Vote Puts N.Va. in a Bind, Officials Say
Lawmakers See Challenge in Finding Funds for Dulles Corridor, Other Projects
By Michael D. Shear
Washington Post Staff Writer
Wednesday, November 6, 2002; Page B01
Northern Virginia's political and business establishment vowed last night to renew the search for solutions to traffic gridlock but gloomily predicted little chance of success as they reeled from the defeat of the transportation tax.
Yesterday's rejection of the referendum they had championed forces the state's lawmakers and struggling road-building bureaucracy to confront the consequences of the region's growth without billions of new dollars over the next two decades. Corporate leaders portrayed the sales-tax measure as vital to protecting the region's quality of life and the climate for business and job growth.
"You are facing an implosion of our economy," said David Guernsey, owner of a Fairfax County-based office supply company. "That's maybe a bit of an exaggeration, but there is real concern. We are running out of time with this thing. But it's a very complex argument, and we couldn't reduce it to sound bites."
Just as stunned by the results, opponents of the tax increase proclaimed a new day in Virginia politics -- one where developers will no longer control so tightly the outcome of elections and where local and state officials will have to address traffic by considering new strategies for managing growth and sprawl.
They called on Gov. Mark R. Warner (D) and other political and business leaders to join them in pursuing new solutions today, a process they hope will continue when the General Assembly convenes in January.
"It's a huge win for smart growth, a huge win for the end of the domination of the political environment by the development industry," said Chris Miller, president of the Piedmont Environmental Council. "We took on 20-to-1 odds in funding and the entire political establishment, and we won."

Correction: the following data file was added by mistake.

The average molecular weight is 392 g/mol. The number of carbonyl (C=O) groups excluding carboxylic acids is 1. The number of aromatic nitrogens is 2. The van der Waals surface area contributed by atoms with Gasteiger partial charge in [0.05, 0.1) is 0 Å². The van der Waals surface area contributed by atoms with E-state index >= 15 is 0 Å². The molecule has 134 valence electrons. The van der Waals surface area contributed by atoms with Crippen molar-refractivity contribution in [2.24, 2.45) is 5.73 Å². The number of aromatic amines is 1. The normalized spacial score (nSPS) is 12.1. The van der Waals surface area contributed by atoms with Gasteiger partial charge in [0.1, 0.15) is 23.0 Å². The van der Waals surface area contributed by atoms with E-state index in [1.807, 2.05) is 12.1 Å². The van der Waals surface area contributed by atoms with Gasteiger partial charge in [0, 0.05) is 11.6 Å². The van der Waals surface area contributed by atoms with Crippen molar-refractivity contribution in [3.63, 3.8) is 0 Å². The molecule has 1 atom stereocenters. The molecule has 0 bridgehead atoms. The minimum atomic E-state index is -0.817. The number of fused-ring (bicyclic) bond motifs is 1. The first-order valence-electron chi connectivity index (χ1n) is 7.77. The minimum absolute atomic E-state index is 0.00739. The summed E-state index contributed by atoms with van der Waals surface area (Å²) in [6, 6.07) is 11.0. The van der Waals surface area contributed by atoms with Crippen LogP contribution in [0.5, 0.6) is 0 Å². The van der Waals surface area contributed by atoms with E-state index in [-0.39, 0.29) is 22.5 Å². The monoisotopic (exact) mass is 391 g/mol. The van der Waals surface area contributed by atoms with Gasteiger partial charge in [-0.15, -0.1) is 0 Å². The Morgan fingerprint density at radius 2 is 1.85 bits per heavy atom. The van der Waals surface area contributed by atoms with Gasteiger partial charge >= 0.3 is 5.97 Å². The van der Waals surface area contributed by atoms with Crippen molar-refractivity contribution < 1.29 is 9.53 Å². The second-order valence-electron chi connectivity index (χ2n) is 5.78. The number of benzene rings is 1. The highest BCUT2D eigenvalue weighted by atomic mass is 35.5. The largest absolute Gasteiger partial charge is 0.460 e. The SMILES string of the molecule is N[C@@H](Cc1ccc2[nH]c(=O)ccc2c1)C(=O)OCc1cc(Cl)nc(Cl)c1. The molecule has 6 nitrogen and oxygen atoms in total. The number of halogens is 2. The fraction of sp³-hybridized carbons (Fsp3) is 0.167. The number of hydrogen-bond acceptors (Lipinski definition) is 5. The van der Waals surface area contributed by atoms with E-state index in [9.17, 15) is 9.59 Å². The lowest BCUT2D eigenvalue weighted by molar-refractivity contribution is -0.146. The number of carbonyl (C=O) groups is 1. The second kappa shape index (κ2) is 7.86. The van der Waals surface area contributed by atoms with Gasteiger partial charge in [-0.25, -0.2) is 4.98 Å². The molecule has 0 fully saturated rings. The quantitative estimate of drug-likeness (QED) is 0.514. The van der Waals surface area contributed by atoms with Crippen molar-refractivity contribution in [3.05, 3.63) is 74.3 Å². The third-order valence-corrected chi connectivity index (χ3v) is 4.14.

Miller, who helped lead the fight against a Walt Disney theme park in Prince William County in the 1990s, added: "We've worked very hard since Disney to try to make [sprawl] a focal point of decision-making in Northern Virginia and the state. We see this as a huge step forward."
Fairfax County Supervisor Gerald E. Connolly (D-Providence), who supported the tax increase, dismissed that argument as empty rhetoric.
"It sounds nice, but I don't know what it means," he said, arguing that Fairfax already has employed "smart growth" strategies. The region needs more transportation money, he said, but "when we go down to Richmond with the tin cup in our hands, we are going to have a much tougher go about it."
By voting down the sales tax increase, Northern Virginians also rejected the Northern Virginia Transportation Authority, which was created to manage road and transit building in the region with the new sales tax proceeds. Some officials said they doubted the new agency would mean much without any money to spend.
Instead, the burden for addressing one of the nation's worst traffic problems will still rest with Virginia Department of Transportation, a 10,100-person agency that has controlled transportation planning, design, financing and construction in most Virginia communities for more than seven decades.
The department has experienced a cash crisis during the last four years that threatened its ability to pay the bills. In February, Warner derided VDOT's road-building plan as little more than a "wish list," and in May, he slashed it by one-third, eliminating nearly $3 billion in promised road and transit projects.
During the campaign, Warner said the agency was under new leadership and well on its way to being fixed. But others say VDOT is still underfunded and poorly managed. As of Monday, the department reported that 63 percent of its construction projects were behind schedule and 33 percent were over budget.
"To get the kind of funding the referendum would have raised would require you to take every single primary and highway dollar from the rest of the state . . . and bring it up here," said John Milliken, the president of Citizens for Better Transportation. "It's not going to happen."
© 2002 The Washington Post Company
Stewart Schwartz of Coalition for Smarter Growth, far right, celebrates with other tax foes at an Arlington restaurant.
(Rich Lipski -- The Washington Post)
_____Sales Tax Ref._____
Business Groups In N.Va. Form PACs (The Washington Post, Nov 20, 2002)
Va. Still Seeks Transportation Solutions (The Washington Post, Nov 10, 2002)
Businesses Worry About Impact (The Washington Post, Nov 7, 2002)
Warner Sets Sights Beyond Tax Defeat (The Washington Post, Nov 7, 2002)
Resounding 'No' Sends A Message to Leaders (The Washington Post, Nov 7, 2002)